corps (n.)

late 13c., cors "body," from Old French cors "body, person, corpse, life" (9c.), from Latin corpus "body" (from PIE root *kwrep- "body, form, appearance"). Sense in English evolved from "dead body" (13c.) to "live body" (14c.) to "body of citizens" (15c.) to "band of knights" (mid-15c.). The modern military sense (1704) is from French corps d'armée (16c.), picked up in English during Marlborough's campaigns.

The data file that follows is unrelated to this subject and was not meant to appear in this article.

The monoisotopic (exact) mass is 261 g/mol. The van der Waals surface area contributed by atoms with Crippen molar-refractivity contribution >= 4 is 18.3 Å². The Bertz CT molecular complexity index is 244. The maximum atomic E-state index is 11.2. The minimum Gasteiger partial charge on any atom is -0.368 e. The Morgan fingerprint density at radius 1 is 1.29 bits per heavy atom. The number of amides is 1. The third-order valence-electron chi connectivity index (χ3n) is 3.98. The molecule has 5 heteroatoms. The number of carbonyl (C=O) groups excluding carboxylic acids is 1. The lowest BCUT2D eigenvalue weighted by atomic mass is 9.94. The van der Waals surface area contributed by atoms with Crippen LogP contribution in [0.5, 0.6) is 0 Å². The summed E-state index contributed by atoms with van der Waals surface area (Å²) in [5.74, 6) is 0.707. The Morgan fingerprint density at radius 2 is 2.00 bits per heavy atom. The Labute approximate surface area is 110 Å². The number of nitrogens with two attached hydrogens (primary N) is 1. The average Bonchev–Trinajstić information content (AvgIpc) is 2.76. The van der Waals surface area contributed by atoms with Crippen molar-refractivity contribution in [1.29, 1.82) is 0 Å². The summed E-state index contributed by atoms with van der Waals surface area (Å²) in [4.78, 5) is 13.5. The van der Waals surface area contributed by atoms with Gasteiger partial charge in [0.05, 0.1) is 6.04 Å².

French restored the Latin -p- in 14c., and English followed 15c., but the pronunciation remained "corse" at first and corse persisted as a parallel formation. After the -p- began to be sounded (16c. in English), corse became archaic or poetic only.

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